I asked the stewardess or the steward to come up with me and look out the window at the hole in the wing. Neither were particularly intersted and, while I was having discussions with them, the seat belt sign was turned off and the cabin attendants started to serve drinks.
I was becoming incressingly alarmed becausse I was still the only one who had seen the hole in the wing despite my continuing entreaties to get the crew to look out of the row 35 port window. Additionally, the aircraft was still accelerating and what would happen to that wing when we went through the speed of sound, if indeed we ever made it to the speed of sound? I didn’t even want to think about that.
Finally, after I had made a considerable issue of the fact that someone should look out the window at the damadged wing, the steward went up to the flight deck. Returning shortly thereafter, he told me that the crew realized that they had blown one or two tires but that they were going to continue to Paris as it was not certain that spare tires were available at New York or Washington, D.C. I replied that I was personally going up to the flight deck to talk to either the pilot or co-pilot if they refuse to come back to talk to me. In fact, I actually started up the aisle before the steward agreed to go forward again and appeal to the fligh crew.
In a few moments, a cocpit crew member, either the co-pilot or flight engineer, came backto my seat, accompanied by the steward. By now, the no smoking sign had been turne off and some of the passengers had lit up. This alarmed me a great deal. I took the gentleman from the flight deck to my seat and literally held his head above the window so that he could look down and see the damaged to the wing. When he saw the hole, the crewman exclaimed, « Mon Dieu ».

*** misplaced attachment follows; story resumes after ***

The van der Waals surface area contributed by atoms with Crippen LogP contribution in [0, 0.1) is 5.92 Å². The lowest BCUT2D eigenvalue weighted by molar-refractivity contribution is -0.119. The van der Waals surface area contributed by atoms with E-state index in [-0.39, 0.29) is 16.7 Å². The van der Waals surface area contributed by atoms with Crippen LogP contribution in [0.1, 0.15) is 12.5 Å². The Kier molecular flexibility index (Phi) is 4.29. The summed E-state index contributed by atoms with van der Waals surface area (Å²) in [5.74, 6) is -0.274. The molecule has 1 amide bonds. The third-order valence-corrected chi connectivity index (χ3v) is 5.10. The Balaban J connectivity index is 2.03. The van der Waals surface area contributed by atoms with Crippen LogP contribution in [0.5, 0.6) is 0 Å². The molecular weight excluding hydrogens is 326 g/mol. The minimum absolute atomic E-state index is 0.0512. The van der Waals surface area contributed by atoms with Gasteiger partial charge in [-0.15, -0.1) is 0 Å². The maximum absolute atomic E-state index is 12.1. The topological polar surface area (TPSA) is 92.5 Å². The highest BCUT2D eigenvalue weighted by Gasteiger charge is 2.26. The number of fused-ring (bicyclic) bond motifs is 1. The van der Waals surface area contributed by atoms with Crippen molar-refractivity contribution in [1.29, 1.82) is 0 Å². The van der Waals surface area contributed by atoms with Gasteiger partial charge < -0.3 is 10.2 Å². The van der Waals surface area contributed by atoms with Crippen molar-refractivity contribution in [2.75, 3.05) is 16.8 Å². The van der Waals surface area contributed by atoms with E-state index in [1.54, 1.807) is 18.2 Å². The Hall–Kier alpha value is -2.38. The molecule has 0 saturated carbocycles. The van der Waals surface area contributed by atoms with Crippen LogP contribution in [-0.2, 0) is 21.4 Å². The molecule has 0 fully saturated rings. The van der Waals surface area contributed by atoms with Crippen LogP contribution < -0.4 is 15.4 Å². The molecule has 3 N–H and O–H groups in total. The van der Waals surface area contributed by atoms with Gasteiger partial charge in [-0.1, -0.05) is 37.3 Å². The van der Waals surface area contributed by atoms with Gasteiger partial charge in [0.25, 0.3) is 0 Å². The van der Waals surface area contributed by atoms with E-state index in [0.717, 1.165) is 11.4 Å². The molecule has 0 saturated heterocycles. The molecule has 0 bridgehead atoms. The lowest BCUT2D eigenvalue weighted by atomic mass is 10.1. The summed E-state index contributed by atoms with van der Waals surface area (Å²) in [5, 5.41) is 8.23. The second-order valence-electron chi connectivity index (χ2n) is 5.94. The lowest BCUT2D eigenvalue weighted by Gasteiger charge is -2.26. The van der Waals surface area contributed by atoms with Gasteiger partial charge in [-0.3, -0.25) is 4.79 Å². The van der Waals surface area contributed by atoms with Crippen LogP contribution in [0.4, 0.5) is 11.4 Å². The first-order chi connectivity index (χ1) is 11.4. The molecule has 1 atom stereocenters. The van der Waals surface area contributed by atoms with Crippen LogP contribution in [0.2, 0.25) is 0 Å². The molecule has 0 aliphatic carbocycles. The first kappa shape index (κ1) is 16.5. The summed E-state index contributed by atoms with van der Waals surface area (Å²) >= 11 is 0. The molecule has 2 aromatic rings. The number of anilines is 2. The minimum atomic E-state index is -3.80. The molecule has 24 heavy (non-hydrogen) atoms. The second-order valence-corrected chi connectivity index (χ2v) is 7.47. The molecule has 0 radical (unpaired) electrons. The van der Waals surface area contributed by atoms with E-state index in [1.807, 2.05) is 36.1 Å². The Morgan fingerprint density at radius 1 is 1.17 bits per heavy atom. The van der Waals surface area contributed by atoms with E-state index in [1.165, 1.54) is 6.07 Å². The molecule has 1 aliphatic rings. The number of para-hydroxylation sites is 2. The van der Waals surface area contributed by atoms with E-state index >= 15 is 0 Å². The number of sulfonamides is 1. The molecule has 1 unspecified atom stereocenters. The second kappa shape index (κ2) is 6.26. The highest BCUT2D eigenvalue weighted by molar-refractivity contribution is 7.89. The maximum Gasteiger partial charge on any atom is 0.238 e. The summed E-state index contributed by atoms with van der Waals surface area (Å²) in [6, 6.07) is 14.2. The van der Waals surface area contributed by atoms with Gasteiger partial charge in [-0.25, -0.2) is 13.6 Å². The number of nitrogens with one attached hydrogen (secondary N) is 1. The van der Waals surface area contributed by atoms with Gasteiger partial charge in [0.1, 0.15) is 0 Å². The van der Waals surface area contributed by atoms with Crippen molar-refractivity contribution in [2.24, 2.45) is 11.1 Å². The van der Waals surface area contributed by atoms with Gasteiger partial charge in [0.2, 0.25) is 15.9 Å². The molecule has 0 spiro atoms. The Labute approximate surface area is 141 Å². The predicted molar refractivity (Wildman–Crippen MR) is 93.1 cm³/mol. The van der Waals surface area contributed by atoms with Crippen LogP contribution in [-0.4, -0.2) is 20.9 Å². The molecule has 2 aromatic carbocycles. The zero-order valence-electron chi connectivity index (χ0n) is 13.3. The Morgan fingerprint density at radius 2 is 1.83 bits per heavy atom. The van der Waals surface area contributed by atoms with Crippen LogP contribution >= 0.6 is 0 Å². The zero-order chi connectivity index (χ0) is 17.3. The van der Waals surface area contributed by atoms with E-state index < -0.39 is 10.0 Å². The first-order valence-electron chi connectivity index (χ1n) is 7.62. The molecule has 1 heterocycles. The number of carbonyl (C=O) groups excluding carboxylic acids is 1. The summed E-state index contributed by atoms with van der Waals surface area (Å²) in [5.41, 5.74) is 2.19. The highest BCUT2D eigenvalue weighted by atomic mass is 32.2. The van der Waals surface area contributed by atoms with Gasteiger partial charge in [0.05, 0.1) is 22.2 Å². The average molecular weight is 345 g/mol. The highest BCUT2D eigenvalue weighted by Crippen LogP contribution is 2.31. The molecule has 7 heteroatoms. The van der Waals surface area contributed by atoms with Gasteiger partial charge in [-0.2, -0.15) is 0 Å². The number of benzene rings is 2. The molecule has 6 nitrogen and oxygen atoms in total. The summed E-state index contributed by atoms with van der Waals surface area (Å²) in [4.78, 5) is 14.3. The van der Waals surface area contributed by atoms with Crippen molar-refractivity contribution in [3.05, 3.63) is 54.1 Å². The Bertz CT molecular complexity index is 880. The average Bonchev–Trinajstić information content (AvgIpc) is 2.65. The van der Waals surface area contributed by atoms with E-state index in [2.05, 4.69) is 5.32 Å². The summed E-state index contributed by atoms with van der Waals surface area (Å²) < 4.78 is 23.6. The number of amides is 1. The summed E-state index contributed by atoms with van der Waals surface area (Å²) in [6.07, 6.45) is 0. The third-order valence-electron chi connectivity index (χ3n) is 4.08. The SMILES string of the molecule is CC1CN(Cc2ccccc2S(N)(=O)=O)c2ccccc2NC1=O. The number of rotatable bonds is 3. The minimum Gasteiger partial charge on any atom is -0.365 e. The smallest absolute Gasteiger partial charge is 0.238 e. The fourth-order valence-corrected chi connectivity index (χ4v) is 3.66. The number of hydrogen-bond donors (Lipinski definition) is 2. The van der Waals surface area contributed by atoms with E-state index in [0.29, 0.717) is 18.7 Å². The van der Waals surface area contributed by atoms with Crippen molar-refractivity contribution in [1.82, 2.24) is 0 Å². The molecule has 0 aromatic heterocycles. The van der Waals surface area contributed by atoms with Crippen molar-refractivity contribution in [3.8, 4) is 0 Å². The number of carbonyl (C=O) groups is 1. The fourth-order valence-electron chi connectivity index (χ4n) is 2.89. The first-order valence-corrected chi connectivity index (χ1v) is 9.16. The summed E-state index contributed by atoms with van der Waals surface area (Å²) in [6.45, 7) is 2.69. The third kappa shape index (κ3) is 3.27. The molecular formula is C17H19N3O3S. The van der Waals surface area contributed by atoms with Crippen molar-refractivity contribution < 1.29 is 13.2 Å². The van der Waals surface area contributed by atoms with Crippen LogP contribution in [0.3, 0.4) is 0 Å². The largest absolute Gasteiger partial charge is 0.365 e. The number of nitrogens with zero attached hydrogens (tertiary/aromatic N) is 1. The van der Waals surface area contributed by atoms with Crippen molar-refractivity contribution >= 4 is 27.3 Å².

It became clear to me that, until then, the pilots were still proceeding on the assumption that they had simply blown a couple of tires and were unaware that there was a hole in the wing. As evidennce that my evaluation was correct, the aircraft was accelerating and the cabin crew was beginning its regular service.
The engineer or co-pilot then asked me if I would take a seat in the absolute rear of the airplane, by the rear door, and that I should « act like part of the crew ».He said that they « were going to be needing plenty of help ». This gentlemen then swiftly returned to the flight deck. Almost immediatly, the seat belt and no-smoking signs were turned on, and the Concorde began slowing down.
Shortly thereafter, the aircraft started making violent maneuvers and it appeared to me that we flew over Dulles Airport. In scribbling down my notes, I stopped at that point because it was clear that everyone who mattered were aware of a serious problem.
A safe landing was made at Dulles Airport, but incredibly – in view of the potential fire hazard – we were held on board the aircraft for what seemed like an eternity before being allowed to disembark. There was no emergency egress. Later, I heard that the drivers operating the « people mover » mobile lounges had not wanted to get close to the aircraft for fear of a fire breaking out!
An investigation discovered that the No.5 and 6 tires on the left main landing gear had exploded and debris and wheel shrapnel had damaged the No.2 engine, fuel tanks, hydraulic lines and electrical cables, and torn a large hole in the wing above the wheel well area. The National Transportation Safety Board subsequently termed the incident « potentially catastrophic »
One thing that I found most upsetting was that the Air France flight attendants would not pass on to the cockpit crew the comments that a passenger made relative to the fact that there was a hole in the wing of the aircraft. If a passenger , on any airline, tells the cabin crew that tere is a hole in the wing, it means that there is a hole, in which case someone should take a look at it. Either that or the passenger making the obsevation is a nut. In either case, the cockpit crew should be notified without delay.
This a reproduction of a article that was originally published in the 1990 Fall Edition of Airliners magazine written by William I. Lightfoot and published again in the same magazine in their Jan/Feb 2001 edetion.